GOODYEAR, Ariz. -- Amir Garrett was very determined to make the Reds' rotation, and he was moved Tuesday when he finally learned from manager Bryan Price that he did. When Cincinnati set its rotation, its No. 2 prospect was named as one of the five starters."I was filled with a
GOODYEAR, Ariz. -- Amir Garrett was very determined to make the Reds' rotation, and he was moved Tuesday when he finally learned from manager Bryan Price that he did. When Cincinnati set its rotation, its No. 2 prospect was named as one of the five starters.
"I was filled with a lot of emotions. It meant a lot," Garrett said. "As soon as [Price] told me, I immediately started tearing up because my life just flashed in front of my eyes -- where I started to where I am now. I worked my butt off this offseason and came into camp motivated. I felt like I had a pretty good camp until my last outing. I felt like I gave it my all. There was opportunity and I took advantage."
Garrett, 24, was 3-1 with a 4.22 ERA in six games this spring, but his ERA elevated with a six-run outing over five innings Saturday. He is one of seven rookies to make the Reds, the first time a Major League team had that many with a normal 25-man active roster since the D-backs in 2007. (The A's and Mariners both did that in 2012 but had 28-man rosters to open the season in Tokyo.)
Rookie Davis, just 23, also got the good news that he would be the No. 3 starter just ahead of Garrett in the rotation. Davis had a 4.02 ERA in five games but, like Garrett, had several impressive outings.
Davis was considered to have an outside chance when camp opened. Acquired in the Dec. 28, 2015, trade from the Yankees for Albertin Chapman, the 6-foot-5 right-hander was often injured at Double-A last season and had less effective velocity. He logged five games at Triple-A but didn't fare well.
"It's something I really put an emphasis on this offseason to not pay attention," Davis said of his chances going in. "It's what helped me more than anything, being able to compartmentalize things, especially here in camp. I continued to work every day. I never thought I was out of it. Even when I first got here, I wasn't sure what my velocity would be like. I was still going to compete for a job."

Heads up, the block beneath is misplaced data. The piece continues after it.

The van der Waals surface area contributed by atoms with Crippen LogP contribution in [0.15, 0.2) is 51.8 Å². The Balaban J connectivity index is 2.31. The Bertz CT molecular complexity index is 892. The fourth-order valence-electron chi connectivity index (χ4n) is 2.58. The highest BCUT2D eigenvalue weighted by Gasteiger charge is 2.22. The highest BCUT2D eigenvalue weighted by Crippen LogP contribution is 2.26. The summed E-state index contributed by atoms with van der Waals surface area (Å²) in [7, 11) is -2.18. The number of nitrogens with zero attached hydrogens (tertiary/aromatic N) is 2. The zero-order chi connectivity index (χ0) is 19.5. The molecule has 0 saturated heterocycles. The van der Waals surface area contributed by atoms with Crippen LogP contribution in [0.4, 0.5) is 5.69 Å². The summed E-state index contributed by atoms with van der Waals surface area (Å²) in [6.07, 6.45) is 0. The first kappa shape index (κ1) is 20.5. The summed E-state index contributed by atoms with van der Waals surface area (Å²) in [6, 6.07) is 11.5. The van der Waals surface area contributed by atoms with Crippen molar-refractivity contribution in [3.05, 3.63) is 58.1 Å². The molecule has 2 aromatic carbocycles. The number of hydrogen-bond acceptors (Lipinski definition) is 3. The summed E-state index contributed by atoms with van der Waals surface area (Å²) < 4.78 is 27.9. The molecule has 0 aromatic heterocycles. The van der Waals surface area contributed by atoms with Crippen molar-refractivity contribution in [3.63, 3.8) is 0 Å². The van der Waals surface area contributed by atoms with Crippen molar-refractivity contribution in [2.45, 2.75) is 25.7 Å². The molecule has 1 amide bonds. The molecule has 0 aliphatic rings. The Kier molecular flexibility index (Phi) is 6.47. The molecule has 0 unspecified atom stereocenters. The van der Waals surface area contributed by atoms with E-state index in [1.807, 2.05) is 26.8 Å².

Besides his own performance to earn a job, circumstances also provided added opportunity for Davis. There was just one rotation spot open before camp, but the Reds lost both Homer Bailey and Anthony DeSclafani to injuries to create two more spots.
"It's something I've been working for almost 24 years now. It hasn't set in yet," Davis said. "I think it will when I get there. I'm just trying to enjoy it. I'm enjoying with Amir, Cody [Reed] and Rob [Stephenson], guys I've gotten close with. It's a fun time here."
Circumstances also benefited catcher Stuart Turner to make a jump from Double-A to the Majors. First, Turner was a Rule 5 Draft pick by the Reds from the Twins in December. Once the Reds determined that Devin Mesoraco would not return in time to begin the season as he works his way back from hip and shoulder surgeries, the club needed a catcher to back up Tucker Barnhart. Turner beat out non-roster invite Rob Brantly for the job.
"It's an unbelievable feeling," Turner said. "It's something you dream about and play for, for a long time. It still hasn't sunk in. Over the last few days, you hear the rumblings, but I wanted to hear it from Bryan's mouth. To hear and be able to tell my family was great."
Mark Sheldon has covered the Reds for MLB.com since 2006, and previously covered the Twins from 2001-05. Follow him on Twitter @m_sheldon and Facebook and listen to his podcast.